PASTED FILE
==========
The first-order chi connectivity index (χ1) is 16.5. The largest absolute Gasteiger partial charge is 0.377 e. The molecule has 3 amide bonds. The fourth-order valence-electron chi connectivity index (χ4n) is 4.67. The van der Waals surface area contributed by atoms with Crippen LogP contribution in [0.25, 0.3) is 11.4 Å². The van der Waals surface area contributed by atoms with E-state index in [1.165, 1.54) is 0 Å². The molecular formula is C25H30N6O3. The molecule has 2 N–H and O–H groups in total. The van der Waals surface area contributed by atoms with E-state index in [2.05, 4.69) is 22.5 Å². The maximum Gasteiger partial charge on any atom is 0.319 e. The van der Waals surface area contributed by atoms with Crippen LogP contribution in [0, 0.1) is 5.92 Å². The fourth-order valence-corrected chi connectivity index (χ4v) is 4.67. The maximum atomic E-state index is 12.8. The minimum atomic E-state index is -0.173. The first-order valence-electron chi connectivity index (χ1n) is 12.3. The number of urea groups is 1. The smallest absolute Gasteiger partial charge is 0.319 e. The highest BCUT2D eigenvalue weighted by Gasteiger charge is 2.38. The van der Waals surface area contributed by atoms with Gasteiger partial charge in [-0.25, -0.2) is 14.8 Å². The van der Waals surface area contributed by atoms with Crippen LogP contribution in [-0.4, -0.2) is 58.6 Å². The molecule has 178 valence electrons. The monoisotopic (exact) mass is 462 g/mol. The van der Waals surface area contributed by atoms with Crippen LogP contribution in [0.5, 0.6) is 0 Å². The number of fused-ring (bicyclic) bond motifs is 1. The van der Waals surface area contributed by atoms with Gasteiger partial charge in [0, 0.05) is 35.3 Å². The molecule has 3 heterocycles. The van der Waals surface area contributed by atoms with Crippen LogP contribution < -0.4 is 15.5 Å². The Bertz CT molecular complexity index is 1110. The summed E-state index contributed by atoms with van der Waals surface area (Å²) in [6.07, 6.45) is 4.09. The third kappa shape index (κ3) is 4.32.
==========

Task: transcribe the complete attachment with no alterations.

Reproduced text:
The first-order chi connectivity index (χ1) is 16.5. The largest absolute Gasteiger partial charge is 0.377 e. The molecule has 3 amide bonds. The fourth-order valence-electron chi connectivity index (χ4n) is 4.67. The van der Waals surface area contributed by atoms with Crippen LogP contribution in [0.25, 0.3) is 11.4 Å². The van der Waals surface area contributed by atoms with E-state index in [1.165, 1.54) is 0 Å². The molecular formula is C25H30N6O3. The molecule has 2 N–H and O–H groups in total. The van der Waals surface area contributed by atoms with E-state index in [2.05, 4.69) is 22.5 Å². The maximum Gasteiger partial charge on any atom is 0.319 e. The van der Waals surface area contributed by atoms with Crippen LogP contribution in [0, 0.1) is 5.92 Å². The fourth-order valence-corrected chi connectivity index (χ4v) is 4.67. The maximum atomic E-state index is 12.8. The minimum atomic E-state index is -0.173. The first-order valence-electron chi connectivity index (χ1n) is 12.3. The number of urea groups is 1. The smallest absolute Gasteiger partial charge is 0.319 e. The highest BCUT2D eigenvalue weighted by Gasteiger charge is 2.38. The van der Waals surface area contributed by atoms with Gasteiger partial charge in [-0.25, -0.2) is 14.8 Å². The van der Waals surface area contributed by atoms with Crippen LogP contribution in [-0.4, -0.2) is 58.6 Å². The molecule has 178 valence electrons. The monoisotopic (exact) mass is 462 g/mol. The van der Waals surface area contributed by atoms with Crippen LogP contribution in [0.5, 0.6) is 0 Å². The number of fused-ring (bicyclic) bond motifs is 1. The van der Waals surface area contributed by atoms with Gasteiger partial charge in [0, 0.05) is 35.3 Å². The molecule has 3 heterocycles. The van der Waals surface area contributed by atoms with Crippen LogP contribution < -0.4 is 15.5 Å². The Bertz CT molecular complexity index is 1110. The summed E-state index contributed by atoms with van der Waals surface area (Å²) in [6.07, 6.45) is 4.09. The third kappa shape index (κ3) is 4.32.